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‘Growth Mindset’: explained

Are these the 2 most important words in education? Find out what this phrase actually means for your kids...

If I had a pound for every time I heard the phrase ‘growth mindset’ I’d have…well enough to buy this season’s Hush trainers with stars that I’ve been hankering after all month for starters. But what the devil does it actually mean? Julie Lodrick (above), Headmistress at the all-girls Kent College, Pembury, (see my review of the school) has gamely stepped up to the challenge of explaining what it means for your child…

Q: I keep hearing the phrase ‘growth mindset’ – can you explain what it actually means? 

A mindset is a belief about who you think you are and will include different qualities such as ability, faith, personality and talents. People tend to have either a fixed or growth mindset. If an individual has a fixed mindset, they will tend to believe that qualities such as intelligence are unchangeable and will not alter massively over a person’s life time. On the other hand, if an individual has a growth mindset they will believe that qualities can grow over time and will blossom.

Q: So someone who thinks that intelligence or skill is something we’re just born with and cannot change has a ‘fixed mindset’ and someone who thinks our performance at school and in life can be changed by our attitude has a ‘growth mindset’. Right? 

Absolutely. The key is that having a growth mindset is very much to do with how you approach a situation or challenge. For example, if someone decides to learn an instrument, and their first lesson is disastrous, they may then think that they simple cannot do it and should give up – this is a fixed mindset. However, if after the terrible lesson, the person leaves asking themselves what they need to do to improve the following week, this is an example of a growth mindset. A great acronym we use at school is FAIL – First Attempt In Learning. Just because you have not mastered something immediately, does not mean that you cannot, it just means you haven’t yet.

Q: You mean, how much a child actually believes they can improve can actually affect the outcome? 

Absolutely, as teachers, the key is to ensure that our feedback is consistent and that it is constructive, giving our pupils advice on how they can pursue their goals. I am sure that we can all think back to that one teacher who really believed in us and pushed us to gain results we first thought were not possible – that is growth mindset.

Q: This sounds like it is all linked quite heavily with a child’s self-esteem?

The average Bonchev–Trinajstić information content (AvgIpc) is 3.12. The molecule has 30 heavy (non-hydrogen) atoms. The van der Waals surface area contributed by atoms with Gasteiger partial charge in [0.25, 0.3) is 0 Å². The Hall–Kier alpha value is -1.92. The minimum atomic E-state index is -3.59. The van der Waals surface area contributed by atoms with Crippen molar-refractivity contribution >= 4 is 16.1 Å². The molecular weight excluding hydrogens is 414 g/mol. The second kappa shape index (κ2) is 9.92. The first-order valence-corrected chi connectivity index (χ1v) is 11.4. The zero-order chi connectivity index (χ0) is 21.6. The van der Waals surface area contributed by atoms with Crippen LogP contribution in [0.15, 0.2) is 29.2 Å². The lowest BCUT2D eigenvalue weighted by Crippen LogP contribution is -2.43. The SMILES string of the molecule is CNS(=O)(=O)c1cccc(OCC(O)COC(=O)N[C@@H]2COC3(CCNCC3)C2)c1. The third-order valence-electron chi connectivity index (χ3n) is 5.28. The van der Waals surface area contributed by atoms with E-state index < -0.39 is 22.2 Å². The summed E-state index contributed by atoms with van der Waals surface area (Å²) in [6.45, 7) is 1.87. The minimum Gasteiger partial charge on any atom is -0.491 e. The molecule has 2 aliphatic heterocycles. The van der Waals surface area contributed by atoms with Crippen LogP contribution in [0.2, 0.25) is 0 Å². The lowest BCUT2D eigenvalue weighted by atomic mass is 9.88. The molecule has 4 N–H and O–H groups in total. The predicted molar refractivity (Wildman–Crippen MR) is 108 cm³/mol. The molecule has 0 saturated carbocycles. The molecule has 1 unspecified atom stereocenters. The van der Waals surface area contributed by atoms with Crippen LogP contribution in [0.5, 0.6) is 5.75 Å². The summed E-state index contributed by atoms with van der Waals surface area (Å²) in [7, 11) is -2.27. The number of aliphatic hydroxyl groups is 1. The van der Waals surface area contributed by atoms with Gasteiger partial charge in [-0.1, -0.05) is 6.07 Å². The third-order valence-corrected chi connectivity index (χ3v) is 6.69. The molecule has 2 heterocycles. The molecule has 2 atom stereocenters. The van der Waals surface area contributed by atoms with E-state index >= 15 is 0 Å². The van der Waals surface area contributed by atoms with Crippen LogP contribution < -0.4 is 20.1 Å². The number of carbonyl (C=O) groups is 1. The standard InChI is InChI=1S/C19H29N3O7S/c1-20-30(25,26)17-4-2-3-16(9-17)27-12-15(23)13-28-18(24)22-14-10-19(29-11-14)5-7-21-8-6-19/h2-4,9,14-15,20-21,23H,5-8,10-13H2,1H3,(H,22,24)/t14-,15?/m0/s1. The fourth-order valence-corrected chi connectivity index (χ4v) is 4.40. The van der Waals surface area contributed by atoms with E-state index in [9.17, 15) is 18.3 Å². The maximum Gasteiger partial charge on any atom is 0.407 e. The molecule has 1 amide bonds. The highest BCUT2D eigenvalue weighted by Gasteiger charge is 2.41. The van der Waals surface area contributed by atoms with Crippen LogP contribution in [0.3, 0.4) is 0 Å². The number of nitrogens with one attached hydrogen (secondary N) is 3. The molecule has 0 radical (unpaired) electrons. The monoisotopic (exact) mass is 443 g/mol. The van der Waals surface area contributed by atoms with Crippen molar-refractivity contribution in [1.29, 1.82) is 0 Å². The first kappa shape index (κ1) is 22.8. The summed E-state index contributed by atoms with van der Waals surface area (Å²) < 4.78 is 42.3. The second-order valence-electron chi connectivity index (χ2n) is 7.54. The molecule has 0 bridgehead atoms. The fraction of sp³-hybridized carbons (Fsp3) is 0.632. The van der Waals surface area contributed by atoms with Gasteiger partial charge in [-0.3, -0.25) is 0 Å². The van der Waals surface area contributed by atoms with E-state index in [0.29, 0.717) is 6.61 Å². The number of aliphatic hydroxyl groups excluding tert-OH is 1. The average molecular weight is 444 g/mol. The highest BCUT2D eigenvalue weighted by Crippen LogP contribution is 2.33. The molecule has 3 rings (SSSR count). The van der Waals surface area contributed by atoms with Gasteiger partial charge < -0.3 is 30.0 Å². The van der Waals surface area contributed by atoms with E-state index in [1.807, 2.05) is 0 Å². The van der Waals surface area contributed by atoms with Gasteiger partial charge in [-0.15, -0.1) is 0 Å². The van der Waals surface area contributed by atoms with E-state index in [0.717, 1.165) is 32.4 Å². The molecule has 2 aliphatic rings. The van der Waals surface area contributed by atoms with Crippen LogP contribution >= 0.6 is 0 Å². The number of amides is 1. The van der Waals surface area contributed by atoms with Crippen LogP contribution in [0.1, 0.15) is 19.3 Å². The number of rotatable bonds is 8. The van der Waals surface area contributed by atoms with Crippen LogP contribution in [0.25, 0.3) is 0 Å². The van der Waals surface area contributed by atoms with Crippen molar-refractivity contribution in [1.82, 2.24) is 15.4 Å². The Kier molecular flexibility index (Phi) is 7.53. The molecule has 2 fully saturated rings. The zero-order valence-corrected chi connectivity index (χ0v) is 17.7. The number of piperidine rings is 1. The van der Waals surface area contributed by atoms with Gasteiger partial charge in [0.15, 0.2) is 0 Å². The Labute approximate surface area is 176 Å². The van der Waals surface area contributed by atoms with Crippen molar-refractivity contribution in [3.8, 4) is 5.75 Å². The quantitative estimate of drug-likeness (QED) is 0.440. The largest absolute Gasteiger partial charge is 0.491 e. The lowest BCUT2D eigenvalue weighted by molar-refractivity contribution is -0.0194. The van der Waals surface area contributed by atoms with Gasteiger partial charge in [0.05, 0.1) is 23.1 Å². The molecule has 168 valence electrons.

Self-esteem certainly plays a part in how pupils are open to new challenges and therefore how they approach their learning.

Q: So resilience is important too? 

100%. As a school we ensure that the girls’ self-esteem is nurtured every day and also through annual events such as our Resilience Day. The interaction teachers have with the pupils in the classroom, and the encouragement they receive to aim to be the best version of themselves, helps them to realise their potential.

Q: So should we be telling our kids they’re brilliant all the time then? 

Carol Dweck would say no, but before you worry that this means we can never again say positive things to our children, let me explain. Dweck says that if you praise a child for doing something but do not build upon that feedback, you could be leading that child towards having a fixed mindset. For example, if a pupil hands me an essay that she has written about Plato’s Cave, it reads beautifully, her knowledge, understanding, analysis and evaluation are all detailed and effective in answering the question, I would be doing the pupil a disservice if my feedback was simply ‘excellent’ or ‘good work’. It is our duty as educators to ensure that the pupil is given the guidance and opportunity to delve even further into her learning and give her the tools to have a genuine love of it through this.

How do you apply this at Kent College?

Our school is unique in providing girls with a personalised and bespoke education, rooted in the concept that intelligence is not fixed, but can be grown. This is the basis of everything we do and teach. And it works.

KC’s is holding an Open Morning on Sat 30 Sept.  It is a day of codebreaking and adventure and a great introduction to life at Kent College.  The day will include tours of the school’s outstanding facilities and beautiful grounds, as well as meet teachers and pupils. The whole family is invited, so please bring brothers and grandparents. Early booking is essential, as places are limited. Book here on: kent-college.co.uk

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